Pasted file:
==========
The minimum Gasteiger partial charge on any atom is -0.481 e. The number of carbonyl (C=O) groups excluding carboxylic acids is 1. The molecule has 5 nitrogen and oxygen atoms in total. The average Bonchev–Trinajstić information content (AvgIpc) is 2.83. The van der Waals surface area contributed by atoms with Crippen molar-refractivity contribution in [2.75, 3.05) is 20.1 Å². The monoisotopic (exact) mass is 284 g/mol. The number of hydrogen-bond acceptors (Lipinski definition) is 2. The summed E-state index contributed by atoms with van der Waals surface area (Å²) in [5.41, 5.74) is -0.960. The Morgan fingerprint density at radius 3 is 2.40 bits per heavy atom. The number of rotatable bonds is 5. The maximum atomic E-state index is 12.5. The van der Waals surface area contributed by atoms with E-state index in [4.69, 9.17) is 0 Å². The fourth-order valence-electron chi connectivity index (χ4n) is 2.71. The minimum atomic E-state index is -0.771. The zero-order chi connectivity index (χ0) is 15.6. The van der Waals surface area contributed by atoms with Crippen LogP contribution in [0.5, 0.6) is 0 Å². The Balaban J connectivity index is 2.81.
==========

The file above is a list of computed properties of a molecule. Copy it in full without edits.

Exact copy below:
The minimum Gasteiger partial charge on any atom is -0.481 e. The number of carbonyl (C=O) groups excluding carboxylic acids is 1. The molecule has 5 nitrogen and oxygen atoms in total. The average Bonchev–Trinajstić information content (AvgIpc) is 2.83. The van der Waals surface area contributed by atoms with Crippen molar-refractivity contribution in [2.75, 3.05) is 20.1 Å². The monoisotopic (exact) mass is 284 g/mol. The number of hydrogen-bond acceptors (Lipinski definition) is 2. The summed E-state index contributed by atoms with van der Waals surface area (Å²) in [5.41, 5.74) is -0.960. The Morgan fingerprint density at radius 3 is 2.40 bits per heavy atom. The number of rotatable bonds is 5. The maximum atomic E-state index is 12.5. The van der Waals surface area contributed by atoms with E-state index in [4.69, 9.17) is 0 Å². The fourth-order valence-electron chi connectivity index (χ4n) is 2.71. The minimum atomic E-state index is -0.771. The zero-order chi connectivity index (χ0) is 15.6. The van der Waals surface area contributed by atoms with Crippen LogP contribution in [0.5, 0.6) is 0 Å². The Balaban J connectivity index is 2.81.